“[Breaking the two-hour barrier] is now a significant step closer,” Dr Joyner told The Guardian on Monday. “We might see something like a Tiger Woods effect – when he arrived on the golfing scene he was a quantum leap forward, yet eventually there was a catch-up.”
Exactly. For what it’s worth, this is the angle that particularly interests me.
See, about 64 years ago, our own John Landy was in Finland’s former capital of Turku, preparing for a race when a local asked him had he heard the news? “No. What news?” John replied. “Roger Bannister has broken the four-minute mile. He’s done three minutes 59.4 seconds.”
Landy was stunned. “I was amazed, really,” he told me when I interviewed him a couple of decades ago. “I just couldn’t quite believe that Bannister had managed to lop as much as two seconds off the record in just the one race … Back then the four-minute mile was almost like a barrier, a limit, which we thought exceedingly difficult to break. If the record of four minutes, one second was going to be lowered, we thought it would only go down by a 10th of a second or so at a time.”
But Bannister’s feat changed everything. “A lot of people seem to think I must have been devastated that Bannister had broken the four-minute barrier before me, but I wasn’t. I was just astonished that he’d lopped so much off the previous record, and I guess … because I thought I was just as good a runner as he was … it gave me a bit of a hurry-up to run a time like that myself, it made me think I really had better pull something out of the hat.”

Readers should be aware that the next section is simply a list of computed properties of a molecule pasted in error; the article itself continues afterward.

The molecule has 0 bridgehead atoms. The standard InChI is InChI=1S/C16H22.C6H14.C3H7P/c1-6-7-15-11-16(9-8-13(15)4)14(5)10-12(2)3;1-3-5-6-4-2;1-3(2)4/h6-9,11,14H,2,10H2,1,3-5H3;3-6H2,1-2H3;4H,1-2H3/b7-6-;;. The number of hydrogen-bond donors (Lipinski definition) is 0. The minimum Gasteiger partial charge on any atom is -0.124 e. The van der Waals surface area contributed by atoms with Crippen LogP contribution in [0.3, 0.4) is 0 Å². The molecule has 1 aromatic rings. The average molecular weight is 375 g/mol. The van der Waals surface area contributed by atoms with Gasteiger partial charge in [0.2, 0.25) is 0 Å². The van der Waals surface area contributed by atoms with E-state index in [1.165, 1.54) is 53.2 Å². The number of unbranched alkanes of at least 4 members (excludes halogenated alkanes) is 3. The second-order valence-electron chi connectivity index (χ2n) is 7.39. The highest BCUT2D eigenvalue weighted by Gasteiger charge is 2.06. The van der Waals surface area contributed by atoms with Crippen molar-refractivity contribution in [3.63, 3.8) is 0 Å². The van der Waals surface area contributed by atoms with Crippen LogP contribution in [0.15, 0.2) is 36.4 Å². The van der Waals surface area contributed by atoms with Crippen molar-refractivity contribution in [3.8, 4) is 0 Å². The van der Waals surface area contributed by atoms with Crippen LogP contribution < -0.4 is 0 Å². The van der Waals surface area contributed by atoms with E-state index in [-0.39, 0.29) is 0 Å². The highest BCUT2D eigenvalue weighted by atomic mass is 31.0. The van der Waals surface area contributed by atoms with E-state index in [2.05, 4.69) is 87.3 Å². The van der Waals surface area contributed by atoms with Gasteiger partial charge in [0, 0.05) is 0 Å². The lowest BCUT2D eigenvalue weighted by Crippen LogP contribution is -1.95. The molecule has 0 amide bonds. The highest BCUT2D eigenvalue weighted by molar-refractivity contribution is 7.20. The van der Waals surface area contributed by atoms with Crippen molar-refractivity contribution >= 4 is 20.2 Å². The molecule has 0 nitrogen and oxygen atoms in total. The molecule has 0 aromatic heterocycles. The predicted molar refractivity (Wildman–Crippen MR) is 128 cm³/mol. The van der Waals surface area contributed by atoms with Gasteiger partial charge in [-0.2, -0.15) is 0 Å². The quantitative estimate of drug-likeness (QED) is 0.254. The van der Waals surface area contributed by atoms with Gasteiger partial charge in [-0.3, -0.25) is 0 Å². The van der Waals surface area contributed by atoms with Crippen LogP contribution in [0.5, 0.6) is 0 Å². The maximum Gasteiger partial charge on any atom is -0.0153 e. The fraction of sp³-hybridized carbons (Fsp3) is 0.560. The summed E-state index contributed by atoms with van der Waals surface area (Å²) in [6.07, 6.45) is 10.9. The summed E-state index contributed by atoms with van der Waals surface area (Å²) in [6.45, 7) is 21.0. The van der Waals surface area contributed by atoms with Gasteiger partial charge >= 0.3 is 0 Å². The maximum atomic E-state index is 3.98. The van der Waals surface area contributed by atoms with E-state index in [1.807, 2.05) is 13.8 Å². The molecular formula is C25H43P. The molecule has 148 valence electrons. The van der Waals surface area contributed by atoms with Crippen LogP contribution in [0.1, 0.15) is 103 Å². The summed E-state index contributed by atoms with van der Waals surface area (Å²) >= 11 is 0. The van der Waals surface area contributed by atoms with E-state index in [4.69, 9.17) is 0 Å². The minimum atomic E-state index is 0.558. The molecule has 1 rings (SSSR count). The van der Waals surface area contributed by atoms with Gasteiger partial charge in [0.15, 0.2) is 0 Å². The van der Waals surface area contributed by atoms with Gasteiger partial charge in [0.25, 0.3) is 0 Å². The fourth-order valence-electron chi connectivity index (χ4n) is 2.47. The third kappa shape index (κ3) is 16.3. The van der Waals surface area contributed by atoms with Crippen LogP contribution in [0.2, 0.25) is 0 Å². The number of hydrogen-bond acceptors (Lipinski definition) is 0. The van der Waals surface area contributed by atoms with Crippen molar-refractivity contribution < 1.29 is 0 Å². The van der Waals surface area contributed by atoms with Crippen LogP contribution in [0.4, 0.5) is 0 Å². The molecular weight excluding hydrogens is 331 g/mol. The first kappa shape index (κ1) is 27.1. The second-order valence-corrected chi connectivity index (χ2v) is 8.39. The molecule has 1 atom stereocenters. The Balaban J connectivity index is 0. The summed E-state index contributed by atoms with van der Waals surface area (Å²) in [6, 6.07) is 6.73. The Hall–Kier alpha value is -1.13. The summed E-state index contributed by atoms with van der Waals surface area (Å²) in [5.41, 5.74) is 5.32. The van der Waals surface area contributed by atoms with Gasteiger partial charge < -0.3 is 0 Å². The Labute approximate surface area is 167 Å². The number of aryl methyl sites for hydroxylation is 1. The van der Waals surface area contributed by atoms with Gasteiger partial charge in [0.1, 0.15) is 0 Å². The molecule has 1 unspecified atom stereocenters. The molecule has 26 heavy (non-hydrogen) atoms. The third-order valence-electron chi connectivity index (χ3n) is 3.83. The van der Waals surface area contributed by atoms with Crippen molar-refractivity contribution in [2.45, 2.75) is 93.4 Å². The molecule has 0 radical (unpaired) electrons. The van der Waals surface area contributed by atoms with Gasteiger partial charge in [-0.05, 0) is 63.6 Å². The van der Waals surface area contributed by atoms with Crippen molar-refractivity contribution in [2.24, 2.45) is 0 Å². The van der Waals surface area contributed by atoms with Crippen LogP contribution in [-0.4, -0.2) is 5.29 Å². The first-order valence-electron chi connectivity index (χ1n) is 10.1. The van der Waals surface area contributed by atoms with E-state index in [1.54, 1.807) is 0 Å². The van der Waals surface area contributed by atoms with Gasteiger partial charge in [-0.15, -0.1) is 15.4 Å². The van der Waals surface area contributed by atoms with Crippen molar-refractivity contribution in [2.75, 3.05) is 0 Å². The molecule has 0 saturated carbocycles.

At his next race, therefore, which was in Turku just a few weeks later, Landy ran like the wind, and when he crossed the tape, lots of excited Finnish officials and athletes were crowding around him, yelling, laughing, clapping him on the back. They kept saying something: Ricodda? Ricoad? Ricod?Record? Record. The world record to be precise. And the new … heavyweight champeen of the mile distance race … in a time of three minutes 57.9 seconds … John … LANDY. You get the drift.
Having thought only a few weeks earlier that the four-minute mile could only be approached a tenth of a second at a time, Landy had not only smashed the barrier himself but also taken nearly two seconds off Bannister’s time. He’d always been capable of it – it was just that the Bannister feat had liberated his mind, as to the possibilities. And it liberated other runners, too, with the four-minute mile soon being regularly broken by other runners who’d long thought it impossible.
Will we see the same with Kipchoge, and his fellow runners? The Kenyan has now demonstrated that it is possible to get at least close to that barrier. As he is 33 years old, our own Robert de Castella who himself held the record three decades ago at 2 hours, 8 minutes and 18 seconds says he’ll have to get the job done in the next couple of years. But surely, if not Kipchoge himself, then one of the next generation of runners will crack it …
On the day that it happens, it will surely be bitter-sweet. After all, with Everest now conquerable to even moderate mountaineers, and with the four-minute mile a mere good training run for the best athletes, the two-hour marathon is one of the last mythical sporting feats left standing. If it does go, what is left?
All I can think of is that one day, far in the future, the NRL might be able to get through Mad Monday without atrocities breaking out and … And you’re right. I take it back. That really is impossible.